Nonprotoplasmic Ergastic Cell Contents


Calcium Oxalate Many plants detoxify soluble oxalic acid as insoluble calcium salts. Calcium oxalate crystallizes in characteristic forms; these shapes can be very important for diagnostic purposes (Figures 7.12 and 7.13). The exact crystallographic forms of these crystals are determined by measuring their angles. This is difficult and many technical and nontechnical terms are used to describe them. Calcium oxalate crystals are birefractive (birefringent), which makes them visible in polarized light (Figure 7.13a-c). Druses are clusters of calcium oxalate crystals that are shaped like diamonds (Figure 7.13a); raphides are composed of slender, needle-like crystals (Figure 7.13b). Prismatic crystals are rhomboidal in shape

(Figure 7.13c). The following various types of crystals can be found:

Prismatic crystals are rhomboidal or prismatic in shape, with plane faces (e.g., Allium sativum; Figure 7.13d). Groups of fibers or fibers along vascular bundles are often accompanied by a large number of solitary prism crystals, forming a calcium oxalate prism sheath. Cluster crystals (druses) are spheroidal aggregates of calcium oxalate having numerous faces and sharp points (e.g., Rheum spp., Senna alexandrina, Ginkgo biloba; Figure 7.13e).

Acicular crystals are thin and elongated needle-like crystals that taper at both ends. Various texts may distinguish raphides and needles. Most commonly, the term raphide refers to relatively long needles that are typically found in large numbers, aligned parallel to one another, and aggregated into bundles (e.g., Aletris farinosa, Cephaelis ipecacuanha, Chamaelirium luteum) (Figure 7.13f). They occur in idioblasts (cells that differ markedly from surrounding cells), often embedded in mucilage. Bundles of raphides may be broken apart during tissue preparation, making it appear as though the needles naturally occur individually. Raphides are not always aligned parallel

Cluster Raphides From Crystal Cells
FIGURE 7.12 Most common types of crystals. (a) Prismatic; (b) crystal sand; (c) druse; (d) acicular crystals (raphi-des; transverse section); (e) raphides (longitudinal section). (Images courtesy of Prof. Dr. Reinhard Länger, AGES PharmMed, Vienna, Austria.)

to one another in plant tissues (e.g., milkweeds, Epilobium spp.). They occur rarely, are characteristic of certain plant families (e.g., Lauraceae, Liliaceae, Rubiaceae), and can therefore be helpful when identifying unknown plant material. Relatively short, needle-like crystals that can be relatively wide at the center are sometimes referred to simply as needles. These are often found in great numbers disordered in one corner of a cell (e.g., in Gentiana lutea root and in covering trichomes in members of the mint family; Lamiaceae).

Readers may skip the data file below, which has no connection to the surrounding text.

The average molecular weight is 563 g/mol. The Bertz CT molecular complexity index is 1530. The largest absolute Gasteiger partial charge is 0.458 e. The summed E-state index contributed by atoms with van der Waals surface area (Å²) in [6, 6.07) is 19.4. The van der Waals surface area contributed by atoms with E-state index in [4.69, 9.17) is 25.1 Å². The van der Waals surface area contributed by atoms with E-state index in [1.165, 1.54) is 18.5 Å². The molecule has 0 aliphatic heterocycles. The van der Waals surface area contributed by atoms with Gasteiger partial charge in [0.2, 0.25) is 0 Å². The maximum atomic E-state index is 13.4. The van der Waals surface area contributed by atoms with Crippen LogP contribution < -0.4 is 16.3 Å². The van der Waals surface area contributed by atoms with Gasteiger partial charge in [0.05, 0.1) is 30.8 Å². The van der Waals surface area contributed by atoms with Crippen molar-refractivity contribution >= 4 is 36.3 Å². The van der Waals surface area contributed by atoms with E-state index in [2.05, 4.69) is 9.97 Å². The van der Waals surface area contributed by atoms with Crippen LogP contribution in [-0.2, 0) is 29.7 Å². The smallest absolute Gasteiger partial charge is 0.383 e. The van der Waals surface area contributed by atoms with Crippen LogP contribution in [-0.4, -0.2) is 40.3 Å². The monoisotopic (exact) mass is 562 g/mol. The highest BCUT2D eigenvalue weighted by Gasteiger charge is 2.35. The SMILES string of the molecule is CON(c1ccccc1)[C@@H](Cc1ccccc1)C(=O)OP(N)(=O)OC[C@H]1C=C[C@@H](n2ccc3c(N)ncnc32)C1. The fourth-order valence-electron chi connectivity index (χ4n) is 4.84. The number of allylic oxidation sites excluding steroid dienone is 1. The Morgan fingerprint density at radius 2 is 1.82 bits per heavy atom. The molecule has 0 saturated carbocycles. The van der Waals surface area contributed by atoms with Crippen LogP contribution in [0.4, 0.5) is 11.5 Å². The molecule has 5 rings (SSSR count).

Styloids are long and prismatic in shape with flat faces. They may be found singly (e.g., Quillaja saponaria; Figure 7.13g) or in pairs (e.g., Inula helenium, Iris germanica, I. pallida; Figure 7.13h) and are rare, occurring primarily in several monocot families (e.g., Agavaceae, Iridaceae, Liliaceae).

Crystal sand consists of very small (2-5 ^m) crystals that usually occur in masses in cells (e.g., Atropa belladonna, Cinchona succirubra, Senna alexandrina). The structure of the crystals may be pyramid-like, prismatic, tetrahedric (microsphe-noidal), or irregular and is difficult to determine using a light microscope. Cells containing crystal sand appear dark in bright field illumination but can be distinguished using polarized light.

Calcium Carbonate A number of plant families contain irregular concretions of calcium carbonate formed on narrow ingrowths of the cell wall known as cysto-liths. Cystoliths occur in cells called lithocysts that often become greatly enlarged to accommodate the growth of the crystal. They usually occur in epidermal cells and are confined to the Acanthaceae, Curcurbitaceae, Moraceae, and Urticaceae. In some other families, calcium carbonate can be found on leaf surfaces and encrusted on the walls of vessels and trichomes; in these cases, the concretions are not called cystoliths (Figure 7.14). In contrast to calcium oxalate crystals, calcium carbonate is not birefractive and therefore is not visible in polarized light. It can be distinguished from calcium oxalate by mounting it in dilute acetic acid; this will cause it to dissolve with effervescence, whereas calcium oxalate will remain insoluble.

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